I’ve heard attendance numbers ranging from 6,000 to 9,000, and I’d believe anything in that range.  Wall to wall people (think:  techie Mardi Gras).  Quarter-mile hikes between sessions.  Sold out – even I had to show up without a reserved spot, and pull a major Houdini to get in just to staff the PowerPivot booth.  Row after row of booths in the exhibit hall, some of which had no immediately obvious connection to SharePoint.  That told me something:  SharePoint is now a platform and a center of gravity in the business world.  This felt a lot like the PDC I attended in 1998, when Windows was still the focus of basically all commercial software.

Oh, and there’s even a real-life SharePoint fairy now!

SharePoint Fairy

(I didn’t meet her – SharePoint fairies are intimidating! – but I hear she’s the marketing director for one of the vendors at the show.  Different fairy outfit each day, and walking around in those shoes can’t be comfy.  My feet and legs were hurting each night, and I wore Pumas most days.  Plus she had the guts to carry this off for a full week, smiling and outgoing all the time.  SharePoint Fairy, we salute you!)

Anyway, if you’re like me and have been snoozing on this one, here’s some advice:  investigate SharePoint.  Think about what it would mean to translate your apps/solutions/etc.  The customers are ahead of us this time.

Coming up:  Items Two thru Five


US Meteorological Data

October 28, 2009

Kasper asked me to share a pointer to the US weather data I used in the mashup example I posted last night (when I revised the “What is PowerPivot” post – sorry if you only saw v1).  I figure others may be curious too, so I’ll share here rather than in comments.

I did quite a bit of cleaning/shaping (in Excel) on that data before I was able to use it.  Rather than be cruel and say “that’s an exercise for the reader, here’s the website, good luck,” I’ll share the workbook I used for cleaning it, and include some explanatory comments so you can follow what I did.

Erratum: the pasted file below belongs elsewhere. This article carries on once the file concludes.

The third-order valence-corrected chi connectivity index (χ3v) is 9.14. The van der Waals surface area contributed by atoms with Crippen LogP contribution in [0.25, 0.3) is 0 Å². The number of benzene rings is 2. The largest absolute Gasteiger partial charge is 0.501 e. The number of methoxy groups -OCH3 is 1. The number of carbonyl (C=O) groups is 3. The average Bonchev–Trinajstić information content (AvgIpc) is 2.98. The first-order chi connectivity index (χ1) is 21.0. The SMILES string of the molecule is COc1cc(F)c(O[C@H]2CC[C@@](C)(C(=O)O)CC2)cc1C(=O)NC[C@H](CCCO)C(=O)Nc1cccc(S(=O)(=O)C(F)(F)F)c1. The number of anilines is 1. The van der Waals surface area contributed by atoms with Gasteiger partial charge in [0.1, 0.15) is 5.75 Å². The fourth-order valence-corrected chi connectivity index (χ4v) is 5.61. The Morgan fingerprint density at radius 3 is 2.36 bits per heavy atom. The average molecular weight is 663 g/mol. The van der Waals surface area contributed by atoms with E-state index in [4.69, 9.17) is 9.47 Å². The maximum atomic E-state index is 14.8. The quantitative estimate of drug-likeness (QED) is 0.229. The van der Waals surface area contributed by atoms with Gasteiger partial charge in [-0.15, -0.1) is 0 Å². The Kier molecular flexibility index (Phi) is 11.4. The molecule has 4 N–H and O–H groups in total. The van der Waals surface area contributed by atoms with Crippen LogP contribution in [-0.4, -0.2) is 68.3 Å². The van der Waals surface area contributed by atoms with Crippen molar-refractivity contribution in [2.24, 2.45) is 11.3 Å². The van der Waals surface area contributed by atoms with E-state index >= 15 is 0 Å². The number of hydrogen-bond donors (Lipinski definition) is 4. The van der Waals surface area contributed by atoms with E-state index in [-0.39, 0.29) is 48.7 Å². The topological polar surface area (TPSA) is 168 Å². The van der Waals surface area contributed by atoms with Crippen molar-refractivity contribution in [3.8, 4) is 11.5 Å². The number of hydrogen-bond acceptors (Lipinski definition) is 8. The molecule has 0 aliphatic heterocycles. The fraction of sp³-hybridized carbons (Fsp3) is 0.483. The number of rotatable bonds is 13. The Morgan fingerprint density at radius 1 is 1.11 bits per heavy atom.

You’ll have to rename this file to be .xlsx, because WordPress doesn’t let me upload Excel files… which is just incredibly poor judgment on their part, as I’m sure you will all agree :)

Click here to download the data


What is PowerPivot?

October 28, 2009

I think a lot of people arriving at this site for the first time already know quite a bit about what PowerPivot is, but a few people have expressed curiosity:  it would be easier to understand why the site is called PowerPivotPro if we knew what PowerPivot was in the first place.

There are a lot of good places to read about PowerPivot, so I won’t go super deep here.  Instead I’ll give you a summary in my own words, and then point you elsewhere for the details and the snazzy demos.

First, the (previously missing) sizzle

I realized the first version of this post contained ZERO picture, just a wall of text.  I have higher standards than that.  So quickly, here:

powerpivot report

This is the sort of thing that PowerPivot produces.  That’s a screenshot taken straight out of Excel, believe it or not.

OK, now imagine…

  1. That same report, published as an interactive web app, with a single click
  2. The consumers of that web app never needing to know it was produced in Excel
  3. The report itself literally taking less than 5 mins to produce (and they can look much better – this is actually one of my “zero effort invested” samples)
  4. Prepping the data behind that report taking less than 30 minutes
  5. The report being based on your company’s sales data, even up to hundreds of millions of rows’ worth (!), but still very fast
  6. The report automatically refreshing with new data every night, hands free
  7. IT loving this flavor of Excel reporting, rather than worrying about the risks

…and you’ve got the spirit of what PowerPivot can do.

Filtering by Temperature???

I can’t resist pointing out that this report takes a company’s sales data (in this case, from the sample db AdventureWorks) and “mashes that up” with real data I pulled down from the US Meteorological Site.

In about ten minutes’ time, now I had the ability to filter my sales data by the temperature that was recorded on the date of the sale, in the location that the sale was made.

If that doesn’t excite you, perhaps you have not understood it :)  Which I understand – it deserves more explanation really.

(Now I’m tempted to dive in and just show everyone that example, it’s so much fun.  I’ll save it for later.  Tomorrow, I’m back to the football stuff.)

“You still haven’t answered the “what” PowerPivot is, Rob!”

Yeah I know.  Short and sweet, PowerPivot is two things:

1) An addon for Excel 2010 that helps you design reports in Excel, based on killer data models that get built as you build the report

2) An addon for SharePoint 2010 that enables the reports to render interactively (in conjunction with Excel Services), as well as some other nifty server-side capabilities

…what follows, from my original post, could almost be titled “Why is PowerPivot?”

Quick Refresher:  What is Business Intelligence (BI)?